Q: And what's the future of metalwoods? Haven't we gotten as close to the legal limit as we can on things like fast faces and clubhead dimensions?
A: You can choose to see the limits as a challenge rather than an obstacle. We've made an investment in our R&D department to integrate some concept development within our team, so we are working on products one and two generations out, and we're looking at opportunities that we have to improve distance and accuracy. Those are always our goals. So whether it be through our advancements in the way that we fit, or in terms of product design, or the material structure of the products, all of that's on the table. We don't handcuff ourselves to one technology platform. It's always interesting, meeting with our players and tour representatives and sales force and talking about the product when I know what's coming next. We keep it very tight to the vest. We obviously know where we want to go and what areas we want to improve on, but in terms of the technologies that are going to take us there, we keep them very closely under wraps. It's a small world out here [in Carlsbad]. I think we all have a lot of respect for each other as competitors. It translates directly from the game of golf in that there's a sportsmanship or a gentleman's game aspect to the game.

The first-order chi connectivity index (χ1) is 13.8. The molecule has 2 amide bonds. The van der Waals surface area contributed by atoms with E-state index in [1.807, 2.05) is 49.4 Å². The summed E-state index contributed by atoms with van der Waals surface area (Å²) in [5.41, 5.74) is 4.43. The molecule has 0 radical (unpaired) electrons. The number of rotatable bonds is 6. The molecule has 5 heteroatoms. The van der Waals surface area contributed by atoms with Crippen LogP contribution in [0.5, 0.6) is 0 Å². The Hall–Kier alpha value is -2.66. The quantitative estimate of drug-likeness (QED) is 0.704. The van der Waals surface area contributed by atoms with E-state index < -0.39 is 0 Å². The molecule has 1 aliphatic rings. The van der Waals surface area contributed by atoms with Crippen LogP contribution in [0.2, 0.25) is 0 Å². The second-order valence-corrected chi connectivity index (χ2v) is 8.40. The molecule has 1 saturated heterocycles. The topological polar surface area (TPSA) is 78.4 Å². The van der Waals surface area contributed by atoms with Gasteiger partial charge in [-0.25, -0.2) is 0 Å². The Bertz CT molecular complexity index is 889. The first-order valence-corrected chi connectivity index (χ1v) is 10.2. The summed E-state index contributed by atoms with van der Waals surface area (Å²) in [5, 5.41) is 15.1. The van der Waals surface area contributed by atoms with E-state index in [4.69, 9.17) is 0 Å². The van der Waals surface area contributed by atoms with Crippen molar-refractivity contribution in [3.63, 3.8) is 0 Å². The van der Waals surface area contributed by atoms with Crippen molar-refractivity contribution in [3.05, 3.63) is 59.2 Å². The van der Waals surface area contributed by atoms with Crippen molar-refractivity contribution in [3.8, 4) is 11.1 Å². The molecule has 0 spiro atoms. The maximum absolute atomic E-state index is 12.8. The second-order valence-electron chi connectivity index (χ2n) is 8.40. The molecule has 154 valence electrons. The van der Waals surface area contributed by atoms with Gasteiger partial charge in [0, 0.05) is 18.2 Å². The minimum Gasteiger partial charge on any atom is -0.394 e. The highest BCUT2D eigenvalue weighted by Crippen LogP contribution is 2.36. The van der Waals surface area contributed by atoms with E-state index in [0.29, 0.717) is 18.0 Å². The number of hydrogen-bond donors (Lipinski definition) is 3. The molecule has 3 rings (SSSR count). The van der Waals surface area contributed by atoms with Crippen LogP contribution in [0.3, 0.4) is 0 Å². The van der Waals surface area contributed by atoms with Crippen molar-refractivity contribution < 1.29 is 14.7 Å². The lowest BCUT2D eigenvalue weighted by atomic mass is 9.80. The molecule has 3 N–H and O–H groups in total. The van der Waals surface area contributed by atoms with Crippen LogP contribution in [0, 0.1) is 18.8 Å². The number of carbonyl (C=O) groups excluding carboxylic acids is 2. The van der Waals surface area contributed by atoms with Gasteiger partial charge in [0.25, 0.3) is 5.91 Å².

Q: What would you say to a young woman who's interested in getting into club design?
A: There's a huge opportunity in golf for women that are looking to be in product design and product development, because we bring a different perspective to the table. A lot of women engineers have really strong attention to detail. Golf is such an analytical and scientific game that a woman who plays this game successfully already has a lot of the attributes to be successful in project management, and that's one of the core competencies needed. I think they should focus on understanding product performance really specifically, and then think about how you can relate that aspect as you play with a product yourself, what's different about it as you go and test one product to the next. One of my favorite activities is just hitting different clubs and trying different things, because I think there's so much to learn just by observing ball flight and by understanding where you're hitting it on the face. You have to experiment with different things so that you can talk from a position of experience. It's a great industry to be in. Ultimately, golf is a game, so we get to have a lot of fun.